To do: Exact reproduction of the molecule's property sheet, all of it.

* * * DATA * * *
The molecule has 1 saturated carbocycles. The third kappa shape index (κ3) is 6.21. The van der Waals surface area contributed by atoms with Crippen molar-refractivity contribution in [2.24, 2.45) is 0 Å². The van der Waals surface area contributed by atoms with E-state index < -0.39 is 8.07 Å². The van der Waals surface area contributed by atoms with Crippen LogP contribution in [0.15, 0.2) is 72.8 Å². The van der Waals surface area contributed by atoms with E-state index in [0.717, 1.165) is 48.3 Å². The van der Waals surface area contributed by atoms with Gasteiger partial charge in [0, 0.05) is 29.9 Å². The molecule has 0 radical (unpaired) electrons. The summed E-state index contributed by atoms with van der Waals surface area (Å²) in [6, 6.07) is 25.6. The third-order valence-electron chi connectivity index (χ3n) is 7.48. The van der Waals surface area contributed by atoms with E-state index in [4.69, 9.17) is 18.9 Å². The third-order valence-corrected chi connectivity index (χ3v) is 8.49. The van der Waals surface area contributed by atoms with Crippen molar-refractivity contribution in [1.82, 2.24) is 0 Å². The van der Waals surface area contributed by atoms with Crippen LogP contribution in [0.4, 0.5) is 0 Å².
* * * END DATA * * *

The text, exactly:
The molecule has 1 saturated carbocycles. The third kappa shape index (κ3) is 6.21. The van der Waals surface area contributed by atoms with Crippen molar-refractivity contribution in [2.24, 2.45) is 0 Å². The van der Waals surface area contributed by atoms with E-state index < -0.39 is 8.07 Å². The van der Waals surface area contributed by atoms with Crippen LogP contribution in [0.15, 0.2) is 72.8 Å². The van der Waals surface area contributed by atoms with E-state index in [0.717, 1.165) is 48.3 Å². The van der Waals surface area contributed by atoms with Gasteiger partial charge in [0, 0.05) is 29.9 Å². The molecule has 0 radical (unpaired) electrons. The summed E-state index contributed by atoms with van der Waals surface area (Å²) in [6, 6.07) is 25.6. The third-order valence-electron chi connectivity index (χ3n) is 7.48. The van der Waals surface area contributed by atoms with E-state index in [4.69, 9.17) is 18.9 Å². The third-order valence-corrected chi connectivity index (χ3v) is 8.49. The van der Waals surface area contributed by atoms with Crippen molar-refractivity contribution in [1.82, 2.24) is 0 Å². The van der Waals surface area contributed by atoms with Crippen LogP contribution in [0.4, 0.5) is 0 Å².